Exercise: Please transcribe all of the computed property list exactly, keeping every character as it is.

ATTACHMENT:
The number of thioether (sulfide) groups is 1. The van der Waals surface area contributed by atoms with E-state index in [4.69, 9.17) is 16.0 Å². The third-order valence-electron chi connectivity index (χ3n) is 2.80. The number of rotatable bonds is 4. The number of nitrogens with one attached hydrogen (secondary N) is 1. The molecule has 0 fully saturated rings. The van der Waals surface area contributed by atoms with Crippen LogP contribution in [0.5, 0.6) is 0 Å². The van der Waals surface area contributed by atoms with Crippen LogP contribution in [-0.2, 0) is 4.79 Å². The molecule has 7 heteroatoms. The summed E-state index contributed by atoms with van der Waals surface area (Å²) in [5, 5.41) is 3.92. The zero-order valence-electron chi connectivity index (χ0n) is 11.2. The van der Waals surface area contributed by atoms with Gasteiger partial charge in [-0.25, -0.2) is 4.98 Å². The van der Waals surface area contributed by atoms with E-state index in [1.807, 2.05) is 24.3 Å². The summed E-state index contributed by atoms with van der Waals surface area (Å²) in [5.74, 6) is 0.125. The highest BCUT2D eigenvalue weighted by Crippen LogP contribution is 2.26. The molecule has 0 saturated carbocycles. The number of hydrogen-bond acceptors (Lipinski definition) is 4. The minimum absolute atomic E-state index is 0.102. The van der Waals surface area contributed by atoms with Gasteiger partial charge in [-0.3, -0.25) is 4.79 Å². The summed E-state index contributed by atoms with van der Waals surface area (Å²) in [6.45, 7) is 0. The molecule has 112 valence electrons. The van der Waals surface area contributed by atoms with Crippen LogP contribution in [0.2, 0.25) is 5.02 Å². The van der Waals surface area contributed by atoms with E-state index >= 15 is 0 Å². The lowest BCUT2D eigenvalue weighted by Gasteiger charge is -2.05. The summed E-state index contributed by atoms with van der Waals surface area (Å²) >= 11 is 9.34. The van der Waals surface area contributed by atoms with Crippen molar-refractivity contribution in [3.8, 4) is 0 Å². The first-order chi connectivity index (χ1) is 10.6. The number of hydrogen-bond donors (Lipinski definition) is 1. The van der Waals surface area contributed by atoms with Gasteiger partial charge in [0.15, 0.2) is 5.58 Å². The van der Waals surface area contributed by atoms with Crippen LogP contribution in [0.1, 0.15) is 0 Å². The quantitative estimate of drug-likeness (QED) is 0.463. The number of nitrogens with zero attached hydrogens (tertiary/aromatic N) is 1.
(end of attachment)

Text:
The number of thioether (sulfide) groups is 1. The van der Waals surface area contributed by atoms with E-state index in [4.69, 9.17) is 16.0 Å². The third-order valence-electron chi connectivity index (χ3n) is 2.80. The number of rotatable bonds is 4. The number of nitrogens with one attached hydrogen (secondary N) is 1. The molecule has 0 fully saturated rings. The van der Waals surface area contributed by atoms with Crippen LogP contribution in [0.5, 0.6) is 0 Å². The van der Waals surface area contributed by atoms with Crippen LogP contribution in [-0.2, 0) is 4.79 Å². The molecule has 7 heteroatoms. The summed E-state index contributed by atoms with van der Waals surface area (Å²) in [5, 5.41) is 3.92. The zero-order valence-electron chi connectivity index (χ0n) is 11.2. The van der Waals surface area contributed by atoms with Gasteiger partial charge in [-0.25, -0.2) is 4.98 Å². The van der Waals surface area contributed by atoms with E-state index in [1.807, 2.05) is 24.3 Å². The summed E-state index contributed by atoms with van der Waals surface area (Å²) in [5.74, 6) is 0.125. The highest BCUT2D eigenvalue weighted by Crippen LogP contribution is 2.26. The molecule has 0 saturated carbocycles. The number of hydrogen-bond acceptors (Lipinski definition) is 4. The minimum absolute atomic E-state index is 0.102. The van der Waals surface area contributed by atoms with Gasteiger partial charge in [-0.3, -0.25) is 4.79 Å². The summed E-state index contributed by atoms with van der Waals surface area (Å²) in [6.45, 7) is 0. The molecule has 112 valence electrons. The van der Waals surface area contributed by atoms with Crippen LogP contribution in [0.2, 0.25) is 5.02 Å². The van der Waals surface area contributed by atoms with E-state index >= 15 is 0 Å². The lowest BCUT2D eigenvalue weighted by Gasteiger charge is -2.05. The summed E-state index contributed by atoms with van der Waals surface area (Å²) >= 11 is 9.34. The van der Waals surface area contributed by atoms with Crippen molar-refractivity contribution in [3.8, 4) is 0 Å². The first-order chi connectivity index (χ1) is 10.6. The number of hydrogen-bond donors (Lipinski definition) is 1. The van der Waals surface area contributed by atoms with Gasteiger partial charge in [0.15, 0.2) is 5.58 Å². The van der Waals surface area contributed by atoms with Crippen LogP contribution in [0.1, 0.15) is 0 Å². The quantitative estimate of drug-likeness (QED) is 0.463. The number of nitrogens with zero attached hydrogens (tertiary/aromatic N) is 1.